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Are There Benefits to Doing an Unpaid Internship?

Why All Internships Do Not Have to Be Paid

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Internship paying peanuts
Peter Dazeley / Photographer's Choice / Getty Images
What are the incentives for doing a good job in an unpaid internship?

Many incentives exist for employees to do a good job in the workplace. One major incentive is money. Other incentives may include health insurance, retirement benefits, gym membership, child-care services, professional development opportunities, etc. Even though all of these reasons exist for employees to work hard and do a good job, there are also more intrinsic rewards other than the obvious. Doing a good job also gives an employee a sense of pride by providing a product or service that’s meaningful and offers something to help others which comes with its own set of benefits and rewards.

In contrast, the incentives for doing a good job at your place of employment is quite obvious but what are the rewards that a student receives for doing a good job when doing an unpaid internship? Truthfully there are many benefits for students who complete an unpaid internship and there are also ways to try to receive funding when an internship is unpaid. In comparison, it’s very similar to getting good grades in college. Whether it be in a college classroom or interning for an employer, doing a good job results in increased opportunities for the future especially when being evaluated directly against other students or employees. Whether they are paid or not, interns will get a first-hand look at what’s entailed in actually working for an employer in the real world.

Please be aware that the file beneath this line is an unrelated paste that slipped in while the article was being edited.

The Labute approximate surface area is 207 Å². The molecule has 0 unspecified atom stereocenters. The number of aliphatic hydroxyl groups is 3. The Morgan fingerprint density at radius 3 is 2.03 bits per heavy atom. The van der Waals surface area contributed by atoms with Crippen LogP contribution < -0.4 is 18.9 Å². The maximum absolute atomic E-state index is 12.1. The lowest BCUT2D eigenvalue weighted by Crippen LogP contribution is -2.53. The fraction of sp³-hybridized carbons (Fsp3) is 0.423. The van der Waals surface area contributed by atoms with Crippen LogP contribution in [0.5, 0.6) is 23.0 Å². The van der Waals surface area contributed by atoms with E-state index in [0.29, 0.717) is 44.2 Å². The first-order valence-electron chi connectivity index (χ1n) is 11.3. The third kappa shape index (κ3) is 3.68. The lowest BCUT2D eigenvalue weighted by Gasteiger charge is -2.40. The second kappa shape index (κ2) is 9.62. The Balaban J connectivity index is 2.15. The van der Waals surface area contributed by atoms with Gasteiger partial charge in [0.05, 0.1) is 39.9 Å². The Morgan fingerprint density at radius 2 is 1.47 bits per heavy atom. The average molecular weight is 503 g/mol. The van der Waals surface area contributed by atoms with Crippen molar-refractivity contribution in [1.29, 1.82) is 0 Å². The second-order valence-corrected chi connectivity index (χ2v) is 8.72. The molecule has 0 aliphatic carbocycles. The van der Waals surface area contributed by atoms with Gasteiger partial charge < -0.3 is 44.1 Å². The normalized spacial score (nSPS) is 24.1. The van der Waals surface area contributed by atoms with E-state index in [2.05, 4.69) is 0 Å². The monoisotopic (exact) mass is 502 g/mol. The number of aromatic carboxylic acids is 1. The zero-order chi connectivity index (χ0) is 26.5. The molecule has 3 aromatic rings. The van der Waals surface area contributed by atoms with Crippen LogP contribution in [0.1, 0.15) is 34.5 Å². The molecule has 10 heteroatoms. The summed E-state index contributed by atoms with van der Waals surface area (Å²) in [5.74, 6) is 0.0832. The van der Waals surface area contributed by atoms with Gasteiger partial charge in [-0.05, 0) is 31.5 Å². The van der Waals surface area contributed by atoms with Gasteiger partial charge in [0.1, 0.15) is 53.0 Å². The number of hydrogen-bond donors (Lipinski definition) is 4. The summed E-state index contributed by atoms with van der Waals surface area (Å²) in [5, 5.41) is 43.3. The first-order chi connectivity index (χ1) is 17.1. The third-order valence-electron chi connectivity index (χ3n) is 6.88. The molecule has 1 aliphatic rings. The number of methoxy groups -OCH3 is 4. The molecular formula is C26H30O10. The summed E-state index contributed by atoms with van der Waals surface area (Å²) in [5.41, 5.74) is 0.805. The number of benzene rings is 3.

How unpaid internships may benefit students, such as:

  • How to be successful working for a boss.
  • The importance of adhering to a company dress code.
  • The importance of time management as well as getting to work on time and following company policy for breaks and lunch.
  • How to compromise and state opinions objectively.
  • How to work in a team environment.
  • How to handle conflicts and pressure in the workplace.
  • Developing a network of professionals for the future.
  • Creating a great addition to your resume.
  • How to get along with a diverse group of people.
  • Development of strong people skills whether it be in person, on the phone, or through emails and social networking sites.

Don’t get me wrong when I talk about the benefits of unpaid internships. As most people, I do advocate for finding paid internships whenever possible; but I am also a realist and work with students every day who just are not able to find a paid internship in their field of interest. Over time I think the practice of not paying interns will decrease as more employers may be forced to pay for the work completed by their interns. Although there is much ambiguity in Department of Labor’s Internship Guidelines, three employers recently had class action suits filed against them by their interns.

The above benefits can be invaluable to interns and may be considered just as valuable as health insurance is to any employee of a company. Learning the knowledge and skills required to be successful in the workplace is something that can’t be taught in any college or university. The personal connections you make and the mentoring you receive is also something unique to the workplace and can’t be gotten when sitting in a college classroom. Also, remember that networking is considered the #1 job search strategy when looking for a job. The value of having an internship on your resume can not be overlooked as well as the confidence you will gain by knowing you can transfer your college success to being successful in the real world.

Internships are also temporary which means there is always an end in sight. People often get burned out working for a long period of time in an industry but with an internship you know that in a couple of months you will be moving on to something else. If the internship proves to be an amazing experience, then hopefully the temporary internship will move into a full-time job. You will have already had the chance to try it out and see if it is a good fit for both you and the employer. The fact is that students don’t usually go into an internship with the same feeling as employees who have just accepted a full-time job.

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